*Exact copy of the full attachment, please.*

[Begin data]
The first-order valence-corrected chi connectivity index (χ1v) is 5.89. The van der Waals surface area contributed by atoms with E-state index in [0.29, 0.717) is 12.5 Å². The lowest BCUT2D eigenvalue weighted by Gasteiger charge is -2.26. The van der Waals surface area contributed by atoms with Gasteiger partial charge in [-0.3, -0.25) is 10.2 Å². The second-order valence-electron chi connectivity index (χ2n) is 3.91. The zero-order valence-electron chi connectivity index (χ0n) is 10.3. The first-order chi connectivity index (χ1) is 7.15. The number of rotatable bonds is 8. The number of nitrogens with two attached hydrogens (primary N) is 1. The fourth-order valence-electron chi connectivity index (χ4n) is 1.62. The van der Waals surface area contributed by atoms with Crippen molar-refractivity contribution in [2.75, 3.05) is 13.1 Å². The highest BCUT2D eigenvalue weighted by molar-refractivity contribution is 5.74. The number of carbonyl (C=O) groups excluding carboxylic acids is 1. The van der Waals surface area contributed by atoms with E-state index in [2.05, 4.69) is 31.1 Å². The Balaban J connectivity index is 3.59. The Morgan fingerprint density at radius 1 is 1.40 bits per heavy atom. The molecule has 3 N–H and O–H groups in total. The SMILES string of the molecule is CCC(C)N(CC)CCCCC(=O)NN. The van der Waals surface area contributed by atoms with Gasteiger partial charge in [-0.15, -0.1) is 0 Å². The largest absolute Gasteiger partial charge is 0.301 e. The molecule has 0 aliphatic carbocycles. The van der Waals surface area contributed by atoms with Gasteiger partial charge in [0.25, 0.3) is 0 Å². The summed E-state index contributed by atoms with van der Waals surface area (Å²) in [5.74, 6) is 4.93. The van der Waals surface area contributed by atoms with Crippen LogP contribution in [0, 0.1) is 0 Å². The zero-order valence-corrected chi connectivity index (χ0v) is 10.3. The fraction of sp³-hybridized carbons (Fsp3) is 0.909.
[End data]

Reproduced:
The first-order valence-corrected chi connectivity index (χ1v) is 5.89. The van der Waals surface area contributed by atoms with E-state index in [0.29, 0.717) is 12.5 Å². The lowest BCUT2D eigenvalue weighted by Gasteiger charge is -2.26. The van der Waals surface area contributed by atoms with Gasteiger partial charge in [-0.3, -0.25) is 10.2 Å². The second-order valence-electron chi connectivity index (χ2n) is 3.91. The zero-order valence-electron chi connectivity index (χ0n) is 10.3. The first-order chi connectivity index (χ1) is 7.15. The number of rotatable bonds is 8. The number of nitrogens with two attached hydrogens (primary N) is 1. The fourth-order valence-electron chi connectivity index (χ4n) is 1.62. The van der Waals surface area contributed by atoms with Crippen molar-refractivity contribution in [2.75, 3.05) is 13.1 Å². The highest BCUT2D eigenvalue weighted by molar-refractivity contribution is 5.74. The number of carbonyl (C=O) groups excluding carboxylic acids is 1. The van der Waals surface area contributed by atoms with E-state index in [2.05, 4.69) is 31.1 Å². The Balaban J connectivity index is 3.59. The Morgan fingerprint density at radius 1 is 1.40 bits per heavy atom. The molecule has 3 N–H and O–H groups in total. The SMILES string of the molecule is CCC(C)N(CC)CCCCC(=O)NN. The van der Waals surface area contributed by atoms with Gasteiger partial charge in [-0.15, -0.1) is 0 Å². The largest absolute Gasteiger partial charge is 0.301 e. The molecule has 0 aliphatic carbocycles. The van der Waals surface area contributed by atoms with Gasteiger partial charge in [0.25, 0.3) is 0 Å². The summed E-state index contributed by atoms with van der Waals surface area (Å²) in [5.74, 6) is 4.93. The van der Waals surface area contributed by atoms with Crippen LogP contribution in [0, 0.1) is 0 Å². The zero-order valence-corrected chi connectivity index (χ0v) is 10.3. The fraction of sp³-hybridized carbons (Fsp3) is 0.909.